Does the following scenario sound familiar? The government adds work, changes the scope of work, or changes the conditions you face during performance. You dutifully and diligently perform, but you don’t get paid for the extra work. You submit various requests to get paid, but nothing seems to happen. Perhaps the agency responds that you are not entitled to a price adjustment. If you want to end the run-around, you have a powerful mechanism that will do so: filing a claim pursuant to the Contract Disputes Act (41 U.S.C. § 601 et seq.) and the “Claims and Disputes” clause of your contract. Here’s how.
When to file a claim
Before you file a claim, you should first give the agency a reasonable opportunity to address your concerns. That means sending an invoice or payment request to the contracting officer, along with information showing how you have calculated the amount being sought. In most cases, you are entitled to recover not only your direct costs, but also indirect costs, overhead, G&A, and profit. You are entitled to a reasonable profit for performing extra or changed work even if you were not making a profit on performance of the base contract.
If no action has been taken on your invoice or payment request for 60 days or more, it’s time to file a claim. There’s usually no reason to wait longer. Under the Prompt Payment Act, agencies are required to pay most invoices within 30 days, and late payments must automatically include interest. So if you have not been paid within 60 days after submitting an invoice, it’s unlikely you are going to be paid any time soon. In addition, once you file a claim, you start the running of interest on what you are owed.
Requirements of a CDA claim
Call it a claim. Your claim must be in writing and sent to the contracting officer, not to the administrative official who handles other matters relating to your contract. While there are no magic words that must be invoked, your claim letter should state that you are filing a “claim.” For example:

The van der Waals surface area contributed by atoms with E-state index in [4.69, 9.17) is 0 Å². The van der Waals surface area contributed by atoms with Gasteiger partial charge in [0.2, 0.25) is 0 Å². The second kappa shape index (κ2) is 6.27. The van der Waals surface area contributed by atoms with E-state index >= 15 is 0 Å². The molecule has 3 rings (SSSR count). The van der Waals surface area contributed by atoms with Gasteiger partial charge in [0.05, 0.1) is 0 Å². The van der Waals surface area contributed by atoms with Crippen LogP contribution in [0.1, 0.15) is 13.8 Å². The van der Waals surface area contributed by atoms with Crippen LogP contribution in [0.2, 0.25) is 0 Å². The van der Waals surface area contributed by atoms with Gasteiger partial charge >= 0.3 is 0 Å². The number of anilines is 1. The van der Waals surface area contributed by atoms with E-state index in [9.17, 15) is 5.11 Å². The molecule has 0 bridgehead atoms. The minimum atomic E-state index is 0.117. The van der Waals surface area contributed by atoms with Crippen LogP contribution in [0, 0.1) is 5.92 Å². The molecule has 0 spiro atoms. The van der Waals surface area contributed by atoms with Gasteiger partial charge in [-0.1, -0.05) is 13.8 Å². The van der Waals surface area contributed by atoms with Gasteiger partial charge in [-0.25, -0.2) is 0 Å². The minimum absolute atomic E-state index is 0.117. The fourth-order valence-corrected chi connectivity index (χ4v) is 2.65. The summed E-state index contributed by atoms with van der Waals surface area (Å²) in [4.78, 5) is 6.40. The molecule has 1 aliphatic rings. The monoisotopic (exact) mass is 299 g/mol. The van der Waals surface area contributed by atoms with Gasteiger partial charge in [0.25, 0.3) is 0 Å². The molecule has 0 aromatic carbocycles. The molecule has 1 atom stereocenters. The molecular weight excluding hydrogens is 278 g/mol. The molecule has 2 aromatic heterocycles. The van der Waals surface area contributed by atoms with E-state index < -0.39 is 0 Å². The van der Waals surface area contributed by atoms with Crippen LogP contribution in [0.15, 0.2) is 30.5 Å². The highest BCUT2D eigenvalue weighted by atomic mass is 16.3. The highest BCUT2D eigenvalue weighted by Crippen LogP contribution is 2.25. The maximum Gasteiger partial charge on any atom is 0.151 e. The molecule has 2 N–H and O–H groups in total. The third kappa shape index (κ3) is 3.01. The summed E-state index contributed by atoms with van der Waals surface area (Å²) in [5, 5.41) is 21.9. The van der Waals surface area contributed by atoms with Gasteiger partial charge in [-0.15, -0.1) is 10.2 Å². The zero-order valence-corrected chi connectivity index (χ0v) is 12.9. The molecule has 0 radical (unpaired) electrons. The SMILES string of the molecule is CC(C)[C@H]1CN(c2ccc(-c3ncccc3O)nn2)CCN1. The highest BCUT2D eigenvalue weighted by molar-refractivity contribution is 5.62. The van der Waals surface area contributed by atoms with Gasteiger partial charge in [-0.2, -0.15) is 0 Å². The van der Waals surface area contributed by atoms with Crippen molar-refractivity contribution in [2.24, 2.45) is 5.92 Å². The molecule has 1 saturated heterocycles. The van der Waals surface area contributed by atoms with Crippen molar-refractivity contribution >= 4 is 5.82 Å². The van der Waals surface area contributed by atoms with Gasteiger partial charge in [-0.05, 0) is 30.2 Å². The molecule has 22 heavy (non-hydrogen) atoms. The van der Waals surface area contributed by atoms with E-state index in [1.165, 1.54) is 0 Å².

This is a claim pursuant to the contract’s Claims and Disputes clause in the amount of $__________ for the cost impact of the below described changes.
Your letter should state the time period covered by the claim and describe in detail why you are entitled to a contract price adjustment.
Request an exact amount and support it. Your claim must set out a “sum certain,” which means an exact dollar amount. An exact amount means an exact amount – not a range, or a stab in the dark, or some exact amount plus some undetermined amount. You must also explain how you calculated the amount, and you should provide copies of the supporting data that you used to calculate the amount due.
While your claim must seek an exact amount, that amount may incorporate estimates. If any part of your claim relies on estimates, then say so. Explain what part of the claim is based on estimates and how you arrived at the estimates. Estimates, however, still must be exact amounts in order to end up with a sum certain.
Ask for a contracting officer’s final decision. Within 60 days after you file a claim, you are entitled to receive a contracting officer’s final decision. While there is no requirement to mention this in your claim letter, it is good practice to do so. So the last line of your claim letter should read:
A contracting officer’s final decision on this claim is requested within 60 days of your receipt of this letter.
This will remind the contracting officer of the time limit that applies to responding to a claim. For claims that would reasonably require more than 60 days to review, the contracting officer can take a longer period of time. In such cases, the contracting officer must still reply within 60 days and state when a final decision will be issued.
Certify the claim. If the amount of your claim exceeds $100,000, you will need to file a certification as to the accuracy of your claim and supporting materials. Consult the “Claims and Disputes” clause for the exact terms of the certification.
Filing a claim requires the contracting officer to take some action on your claim within 60 days of receipt. The agency is now “on the clock,” and can no longer indefinitely put off resolution of the matter. If the contracting officer believes your claim has merit, he or she will usually try to resolve it before the 60-day deadline for issuing a final decision. Sometimes, however, even meritorious claims are denied outright.
Once you receive the contracting officer’s final decision it is only “final” if you do nothing about it. You have the right to have your claim heard by either an agency Board of Contract Appeals (BCA) or the U.S. Court of Federal Claims. The contracting officer’s final decision letter should apprise you of these appeal rights. To have your claim heard by the BCA, you must file your appeal within 90 days of receipt. To have your claim heard by the Court of Federal Claims, you must file within one year after receipt. While this is called an “appeal,” the action will be heard on a clean slate, without giving any particular weight to the contracting officer’s final decision.